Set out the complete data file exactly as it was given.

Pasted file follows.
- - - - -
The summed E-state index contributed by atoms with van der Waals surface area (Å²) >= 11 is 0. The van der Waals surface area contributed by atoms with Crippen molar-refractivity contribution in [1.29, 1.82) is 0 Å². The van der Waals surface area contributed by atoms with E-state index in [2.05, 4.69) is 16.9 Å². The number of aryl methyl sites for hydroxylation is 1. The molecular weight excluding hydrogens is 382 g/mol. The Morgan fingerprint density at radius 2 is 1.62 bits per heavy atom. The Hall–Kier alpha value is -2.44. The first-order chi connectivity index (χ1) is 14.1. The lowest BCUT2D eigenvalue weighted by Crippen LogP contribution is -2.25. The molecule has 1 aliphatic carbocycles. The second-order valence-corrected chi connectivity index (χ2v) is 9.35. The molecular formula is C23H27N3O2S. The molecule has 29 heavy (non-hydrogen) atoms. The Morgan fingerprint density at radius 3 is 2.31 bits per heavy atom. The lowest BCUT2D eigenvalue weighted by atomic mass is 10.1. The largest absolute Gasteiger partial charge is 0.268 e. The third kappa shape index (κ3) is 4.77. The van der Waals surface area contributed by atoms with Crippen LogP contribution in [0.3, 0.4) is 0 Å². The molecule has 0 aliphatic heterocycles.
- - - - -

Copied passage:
The summed E-state index contributed by atoms with van der Waals surface area (Å²) >= 11 is 0. The van der Waals surface area contributed by atoms with Crippen molar-refractivity contribution in [1.29, 1.82) is 0 Å². The van der Waals surface area contributed by atoms with E-state index in [2.05, 4.69) is 16.9 Å². The number of aryl methyl sites for hydroxylation is 1. The molecular weight excluding hydrogens is 382 g/mol. The Morgan fingerprint density at radius 2 is 1.62 bits per heavy atom. The Hall–Kier alpha value is -2.44. The first-order chi connectivity index (χ1) is 14.1. The lowest BCUT2D eigenvalue weighted by Crippen LogP contribution is -2.25. The molecule has 1 aliphatic carbocycles. The second-order valence-corrected chi connectivity index (χ2v) is 9.35. The molecular formula is C23H27N3O2S. The molecule has 29 heavy (non-hydrogen) atoms. The Morgan fingerprint density at radius 3 is 2.31 bits per heavy atom. The lowest BCUT2D eigenvalue weighted by atomic mass is 10.1. The largest absolute Gasteiger partial charge is 0.268 e. The third kappa shape index (κ3) is 4.77. The van der Waals surface area contributed by atoms with Crippen LogP contribution in [0.3, 0.4) is 0 Å². The molecule has 0 aliphatic heterocycles.